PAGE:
The EIS covers up to four systems, but even if all four were operational, rarely would more than two be at sea at once. If the Navy were to deploy more than four systems, another EIS process would be required.
Q-8: Are there still “secret” aspects to the proposed system?
A: Almost all technical aspects of the SURTASS LFA sonar system have been declassified. The Navy is striving to comply with all environmental laws and make the EIS process as open as possible within the bounds of national security.
Q-9: Is it true that the proposed system will generate sound in the range of 235 dB, which could cause hearing loss, serious injury, or even death to whales and other marine mammals?
A: The LFA system has 18 projectors, or sound sources, each capable of transmitting sound at a level of approximately 215 dB between 100 and 500 Hz. Because it is an array, if one looks at LFA from a distance, it will appear to have an “effective source level” on the order of 230 to 240 dB. However, in the actual water column, no portion of the ocean will experience sound levels greater than 215 dB.
Q-10: What are the potential effects that low frequency sound may have on marine mammals?
A: Marine mammals may change their behavior whenever they perceive any type of underwater low frequency sound and injury can occur at very high levels. Some changes in behavior may be too short or subtle for our best observations to detect. Other changes can be detected, but they may have no significant impact on the behavior of the animals. For the purposes of the EIS, behavioral risk was assessed in terms of its likely impact on survival or reproduction. The potential for injury exists at very high received levels. This risk is confined to a relatively small area very close to the LFA vessel.
Q-11: What has been done to evaluate the potential effects that the proposed sonar system will have on marine mammals?
A: To determine the potential effects of the system, the Navy funded several projects:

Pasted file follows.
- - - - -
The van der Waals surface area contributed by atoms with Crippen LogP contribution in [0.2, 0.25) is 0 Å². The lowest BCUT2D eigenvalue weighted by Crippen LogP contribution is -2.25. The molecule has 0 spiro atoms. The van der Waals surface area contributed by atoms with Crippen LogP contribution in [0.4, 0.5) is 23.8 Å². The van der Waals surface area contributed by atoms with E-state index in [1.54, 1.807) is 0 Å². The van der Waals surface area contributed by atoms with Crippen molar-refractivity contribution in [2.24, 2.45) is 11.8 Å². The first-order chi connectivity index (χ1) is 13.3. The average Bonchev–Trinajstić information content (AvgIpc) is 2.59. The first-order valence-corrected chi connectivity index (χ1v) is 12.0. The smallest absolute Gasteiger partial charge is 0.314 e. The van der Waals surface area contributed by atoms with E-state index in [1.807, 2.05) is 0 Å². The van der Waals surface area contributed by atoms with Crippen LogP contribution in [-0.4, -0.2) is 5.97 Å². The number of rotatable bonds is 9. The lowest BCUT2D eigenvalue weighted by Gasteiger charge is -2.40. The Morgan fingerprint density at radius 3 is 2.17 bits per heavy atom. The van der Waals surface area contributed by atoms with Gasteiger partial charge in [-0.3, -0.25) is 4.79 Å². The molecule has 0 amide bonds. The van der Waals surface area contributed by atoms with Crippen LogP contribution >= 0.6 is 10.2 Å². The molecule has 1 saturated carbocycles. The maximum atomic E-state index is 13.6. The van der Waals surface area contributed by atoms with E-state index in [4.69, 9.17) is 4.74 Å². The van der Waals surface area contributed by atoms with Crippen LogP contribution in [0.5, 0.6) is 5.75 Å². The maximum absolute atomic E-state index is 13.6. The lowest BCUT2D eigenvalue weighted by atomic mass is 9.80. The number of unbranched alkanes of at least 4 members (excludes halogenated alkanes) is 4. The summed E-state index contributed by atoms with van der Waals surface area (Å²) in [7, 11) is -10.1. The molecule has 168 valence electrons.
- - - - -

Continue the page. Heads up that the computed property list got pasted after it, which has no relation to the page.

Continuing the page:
- A thorough review of the scientific literature to summarize present knowledge and identify gaps in the data
- Scientific screening of marine animal species for potential sensitivity to low frequency sound
- Scientific research into the effects of low frequency sound on the species of marine mammals believed to be most at risk
- Development of a model that relates acoustic exposure to risk of biologically significant impacts
- Quantitative acoustic modeling of acoustic propagation and animal movements in relation to plausible deployments of SURTASS LFA sonar
- Estimation of marine mammal stocks potentially affected
- Establishment of mitigation to minimize impact and monitoring to measure the potential effects of operations.
Q-12: What operational restrictions (mitigation measures) will be implemented to protect marine animals?
A: The Navy has developed complex and costly measures to minimize risks to marine mammals. These measures are intended to detect animals within a range of approximately two kilometers of the source vessel. These reduce the chances that any animal would experience received levels greater than 180 dB to close to zero. The mitigation measures include:
- Visual monitoring – daytime observations for marine mammals and other protected species, such as sea turtles, from the vessel by personnel trained in detecting and identifying these species
- Passive acoustic monitoring – the SURTASS towed horizontal line array (the passive or “listening” part of the system) will be used whenever the low frequency active system is transmitting to detect vocalizing marine mammals
- Use of a high frequency (HF) active sonar – operating like a “fish finder.” This high frequency sonar will help detect marine mammals that approach the system prior to and during operating periods.
Additionally, geographic restrictions to operations apply to areas within 22 kilometers (12 nautical miles) of any coastline, designated offshore biologically important areas, and known recreational and commercial dive sites.
Q-13: Is it true that the Scientific Research Program (SRP) was not a representative scientific study of the impact on marine mammals because the sound levels of testing were below those of actual planned system use?
A: A guiding principle for the SRP was that no experimental animal would be exposed to sounds in excess of 155 dB. This was agreed upon after consultation with the National Marine Fisheries Service, which issued the permits for the experiments.
In practice, it proved difficult to realize a received level of 155 dB for the experimental animals, even when the full source power of the LFA system was used (as it was during portions of Phase I). Subsequent modeling has proven that the overwhelming majority of animals would never be exposed to LFA received levels in excess of 155 dB even during full-power operations.